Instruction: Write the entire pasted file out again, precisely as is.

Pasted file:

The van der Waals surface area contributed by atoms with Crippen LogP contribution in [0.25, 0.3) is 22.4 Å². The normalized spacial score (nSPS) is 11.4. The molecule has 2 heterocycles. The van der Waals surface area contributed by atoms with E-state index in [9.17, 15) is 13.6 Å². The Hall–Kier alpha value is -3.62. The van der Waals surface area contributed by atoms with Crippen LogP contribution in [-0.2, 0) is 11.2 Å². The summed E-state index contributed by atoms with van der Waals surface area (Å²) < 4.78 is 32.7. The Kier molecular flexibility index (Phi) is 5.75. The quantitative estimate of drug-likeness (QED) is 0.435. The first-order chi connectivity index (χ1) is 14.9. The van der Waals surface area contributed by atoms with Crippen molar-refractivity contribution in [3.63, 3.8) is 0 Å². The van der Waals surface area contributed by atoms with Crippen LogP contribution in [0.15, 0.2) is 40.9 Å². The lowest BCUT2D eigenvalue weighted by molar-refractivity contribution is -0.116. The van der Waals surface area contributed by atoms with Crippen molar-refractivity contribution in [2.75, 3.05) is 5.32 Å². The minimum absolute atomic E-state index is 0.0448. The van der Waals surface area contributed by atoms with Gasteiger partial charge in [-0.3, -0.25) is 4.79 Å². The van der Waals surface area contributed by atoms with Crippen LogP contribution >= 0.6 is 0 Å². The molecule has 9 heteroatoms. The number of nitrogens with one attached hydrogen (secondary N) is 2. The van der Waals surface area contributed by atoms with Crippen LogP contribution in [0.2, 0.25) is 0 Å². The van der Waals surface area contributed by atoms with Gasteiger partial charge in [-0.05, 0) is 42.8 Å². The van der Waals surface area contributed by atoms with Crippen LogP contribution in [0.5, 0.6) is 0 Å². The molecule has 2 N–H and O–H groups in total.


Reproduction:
The van der Waals surface area contributed by atoms with Crippen LogP contribution in [0.25, 0.3) is 22.4 Å². The normalized spacial score (nSPS) is 11.4. The molecule has 2 heterocycles. The van der Waals surface area contributed by atoms with E-state index in [9.17, 15) is 13.6 Å². The Hall–Kier alpha value is -3.62. The van der Waals surface area contributed by atoms with Crippen LogP contribution in [-0.2, 0) is 11.2 Å². The summed E-state index contributed by atoms with van der Waals surface area (Å²) < 4.78 is 32.7. The Kier molecular flexibility index (Phi) is 5.75. The quantitative estimate of drug-likeness (QED) is 0.435. The first-order chi connectivity index (χ1) is 14.9. The van der Waals surface area contributed by atoms with Crippen molar-refractivity contribution in [3.63, 3.8) is 0 Å². The van der Waals surface area contributed by atoms with Crippen LogP contribution in [0.15, 0.2) is 40.9 Å². The lowest BCUT2D eigenvalue weighted by molar-refractivity contribution is -0.116. The van der Waals surface area contributed by atoms with Crippen molar-refractivity contribution in [2.75, 3.05) is 5.32 Å². The minimum absolute atomic E-state index is 0.0448. The van der Waals surface area contributed by atoms with Gasteiger partial charge in [-0.3, -0.25) is 4.79 Å². The van der Waals surface area contributed by atoms with Crippen LogP contribution >= 0.6 is 0 Å². The molecule has 9 heteroatoms. The number of nitrogens with one attached hydrogen (secondary N) is 2. The van der Waals surface area contributed by atoms with Crippen LogP contribution in [0.2, 0.25) is 0 Å². The van der Waals surface area contributed by atoms with Gasteiger partial charge in [-0.05, 0) is 42.8 Å². The van der Waals surface area contributed by atoms with Crippen LogP contribution in [0.5, 0.6) is 0 Å². The molecule has 2 N–H and O–H groups in total.